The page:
Federal and academic marine scientists in the Northeast have combined resources in a new effort to understand how the large marine ecosystem off the northeastern U.S. functions.
"I am very pleased to be involved in research that can truly improve the way we manage valuable ocean resources," said Don Anderson, senior scientist at the Woods Hole Oceanographic Institution and director of the newly formed Cooperative Institute for the North Atlantic Region.
"The Northeast shelf is one of the most studied and best known marine ecosystems in the world," said Anderson. "This institute provides a way to harness that knowledge and focus it on understanding the ecosystem processes as a whole, even predicting how it will change and what factors drive that changeparticularly climate," he said.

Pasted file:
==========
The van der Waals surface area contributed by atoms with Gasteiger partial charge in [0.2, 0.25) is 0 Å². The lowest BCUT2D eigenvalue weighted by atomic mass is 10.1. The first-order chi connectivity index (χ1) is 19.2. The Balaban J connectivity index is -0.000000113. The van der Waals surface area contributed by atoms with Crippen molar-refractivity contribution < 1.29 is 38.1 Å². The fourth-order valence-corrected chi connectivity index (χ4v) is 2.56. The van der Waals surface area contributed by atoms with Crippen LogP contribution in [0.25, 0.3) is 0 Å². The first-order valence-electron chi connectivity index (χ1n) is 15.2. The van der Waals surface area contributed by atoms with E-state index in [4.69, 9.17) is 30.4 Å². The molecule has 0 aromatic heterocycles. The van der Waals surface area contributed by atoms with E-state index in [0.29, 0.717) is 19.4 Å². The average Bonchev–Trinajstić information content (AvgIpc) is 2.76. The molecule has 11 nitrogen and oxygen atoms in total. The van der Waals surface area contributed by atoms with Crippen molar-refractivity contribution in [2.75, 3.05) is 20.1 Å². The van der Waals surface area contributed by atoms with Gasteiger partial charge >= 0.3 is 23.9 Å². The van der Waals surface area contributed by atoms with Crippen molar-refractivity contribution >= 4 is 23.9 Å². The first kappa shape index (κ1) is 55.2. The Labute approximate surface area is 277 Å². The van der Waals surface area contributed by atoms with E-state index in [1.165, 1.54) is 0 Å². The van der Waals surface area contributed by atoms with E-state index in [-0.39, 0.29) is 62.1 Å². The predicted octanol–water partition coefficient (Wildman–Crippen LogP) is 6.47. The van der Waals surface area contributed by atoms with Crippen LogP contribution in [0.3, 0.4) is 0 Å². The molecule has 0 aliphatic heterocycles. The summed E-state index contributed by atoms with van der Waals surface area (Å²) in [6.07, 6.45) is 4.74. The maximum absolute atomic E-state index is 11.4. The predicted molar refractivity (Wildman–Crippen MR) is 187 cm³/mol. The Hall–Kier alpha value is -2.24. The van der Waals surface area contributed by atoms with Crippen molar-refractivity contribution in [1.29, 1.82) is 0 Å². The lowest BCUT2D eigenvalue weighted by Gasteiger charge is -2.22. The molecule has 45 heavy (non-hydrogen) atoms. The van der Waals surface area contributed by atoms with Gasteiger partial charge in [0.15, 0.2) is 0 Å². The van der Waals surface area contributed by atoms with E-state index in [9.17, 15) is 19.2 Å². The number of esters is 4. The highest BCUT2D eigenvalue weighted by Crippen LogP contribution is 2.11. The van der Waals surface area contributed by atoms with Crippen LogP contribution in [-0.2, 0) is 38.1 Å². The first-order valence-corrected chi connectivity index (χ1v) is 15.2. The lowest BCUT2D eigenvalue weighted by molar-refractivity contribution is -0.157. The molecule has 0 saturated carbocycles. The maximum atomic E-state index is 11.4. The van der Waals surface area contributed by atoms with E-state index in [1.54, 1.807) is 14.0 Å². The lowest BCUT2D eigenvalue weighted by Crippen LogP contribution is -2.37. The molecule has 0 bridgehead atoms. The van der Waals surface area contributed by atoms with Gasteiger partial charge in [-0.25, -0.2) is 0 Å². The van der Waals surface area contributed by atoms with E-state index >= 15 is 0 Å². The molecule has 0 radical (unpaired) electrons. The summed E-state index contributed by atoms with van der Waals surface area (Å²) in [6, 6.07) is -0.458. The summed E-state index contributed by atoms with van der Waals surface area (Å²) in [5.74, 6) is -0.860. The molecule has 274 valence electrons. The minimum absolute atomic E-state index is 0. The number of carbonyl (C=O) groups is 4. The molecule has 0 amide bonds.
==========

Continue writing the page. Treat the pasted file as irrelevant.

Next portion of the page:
The institute was formed by the federal National Oceanic and Atmospheric Administration (NOAA), one of the nation's leading environmental science agencies. In addition to the Woods Hole Oceanographic Institution, partners include Rutgers University, the University of Maryland Center for Environmental Science, the University of Maine, and the Gulf of Maine Research Institute. Since projects will also have substantial involvement from NOAA researchers, more than 200 ocean scientists may eventually work on institute projects.
Although still in its infancy, the institute partners are already working on several projects. Among them are efforts to apply advanced technologies to the next generation of fishery stock surveys, to understand whether there is a link between marine mammal health and risk of entanglement in fishing gear, to better predict the occurrence and intensity of harmful algal blooms (red tides) in Northeast coastal waters, and to test and evaluate new forms of fishery management.
The ecosystem focus of the institute is particularly welcomed by Nancy Thompson, science and research director for NOAA's Northeast Fisheries S
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Woods Hole Oceanographic Institution